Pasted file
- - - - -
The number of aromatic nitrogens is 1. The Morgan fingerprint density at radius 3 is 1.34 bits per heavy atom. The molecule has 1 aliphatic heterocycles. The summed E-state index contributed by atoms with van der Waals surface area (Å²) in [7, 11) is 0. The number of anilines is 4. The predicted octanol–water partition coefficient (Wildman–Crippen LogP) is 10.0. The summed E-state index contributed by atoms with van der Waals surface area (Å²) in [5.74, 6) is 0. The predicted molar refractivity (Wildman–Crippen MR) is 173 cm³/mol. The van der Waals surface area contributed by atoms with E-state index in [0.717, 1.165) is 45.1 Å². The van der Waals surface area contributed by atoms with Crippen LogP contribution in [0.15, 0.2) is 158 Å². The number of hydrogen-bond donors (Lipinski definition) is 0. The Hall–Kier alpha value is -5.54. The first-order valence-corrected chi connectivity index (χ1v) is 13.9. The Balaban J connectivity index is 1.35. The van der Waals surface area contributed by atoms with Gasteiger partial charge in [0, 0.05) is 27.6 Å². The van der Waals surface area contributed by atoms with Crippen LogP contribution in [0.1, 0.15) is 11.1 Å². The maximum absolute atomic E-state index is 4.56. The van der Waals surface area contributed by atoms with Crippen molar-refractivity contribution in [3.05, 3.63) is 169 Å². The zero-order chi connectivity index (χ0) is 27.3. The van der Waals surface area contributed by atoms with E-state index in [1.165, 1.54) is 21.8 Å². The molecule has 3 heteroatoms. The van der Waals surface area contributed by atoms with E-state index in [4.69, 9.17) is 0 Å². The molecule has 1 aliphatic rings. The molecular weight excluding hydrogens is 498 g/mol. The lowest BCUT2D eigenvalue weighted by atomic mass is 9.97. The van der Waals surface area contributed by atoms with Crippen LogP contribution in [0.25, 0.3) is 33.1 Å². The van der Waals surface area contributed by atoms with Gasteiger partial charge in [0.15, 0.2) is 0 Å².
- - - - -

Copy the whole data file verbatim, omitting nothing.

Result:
The number of aromatic nitrogens is 1. The Morgan fingerprint density at radius 3 is 1.34 bits per heavy atom. The molecule has 1 aliphatic heterocycles. The summed E-state index contributed by atoms with van der Waals surface area (Å²) in [7, 11) is 0. The number of anilines is 4. The predicted octanol–water partition coefficient (Wildman–Crippen LogP) is 10.0. The summed E-state index contributed by atoms with van der Waals surface area (Å²) in [5.74, 6) is 0. The predicted molar refractivity (Wildman–Crippen MR) is 173 cm³/mol. The van der Waals surface area contributed by atoms with E-state index in [0.717, 1.165) is 45.1 Å². The van der Waals surface area contributed by atoms with Crippen LogP contribution in [0.15, 0.2) is 158 Å². The number of hydrogen-bond donors (Lipinski definition) is 0. The Hall–Kier alpha value is -5.54. The first-order valence-corrected chi connectivity index (χ1v) is 13.9. The Balaban J connectivity index is 1.35. The van der Waals surface area contributed by atoms with Gasteiger partial charge in [0, 0.05) is 27.6 Å². The van der Waals surface area contributed by atoms with Crippen LogP contribution in [0.1, 0.15) is 11.1 Å². The maximum absolute atomic E-state index is 4.56. The van der Waals surface area contributed by atoms with Crippen molar-refractivity contribution in [3.05, 3.63) is 169 Å². The zero-order chi connectivity index (χ0) is 27.3. The van der Waals surface area contributed by atoms with E-state index in [1.165, 1.54) is 21.8 Å². The molecule has 3 heteroatoms. The van der Waals surface area contributed by atoms with E-state index in [4.69, 9.17) is 0 Å². The molecule has 1 aliphatic rings. The molecular weight excluding hydrogens is 498 g/mol. The lowest BCUT2D eigenvalue weighted by atomic mass is 9.97. The van der Waals surface area contributed by atoms with Crippen LogP contribution in [0.25, 0.3) is 33.1 Å². The van der Waals surface area contributed by atoms with Gasteiger partial charge in [0.15, 0.2) is 0 Å².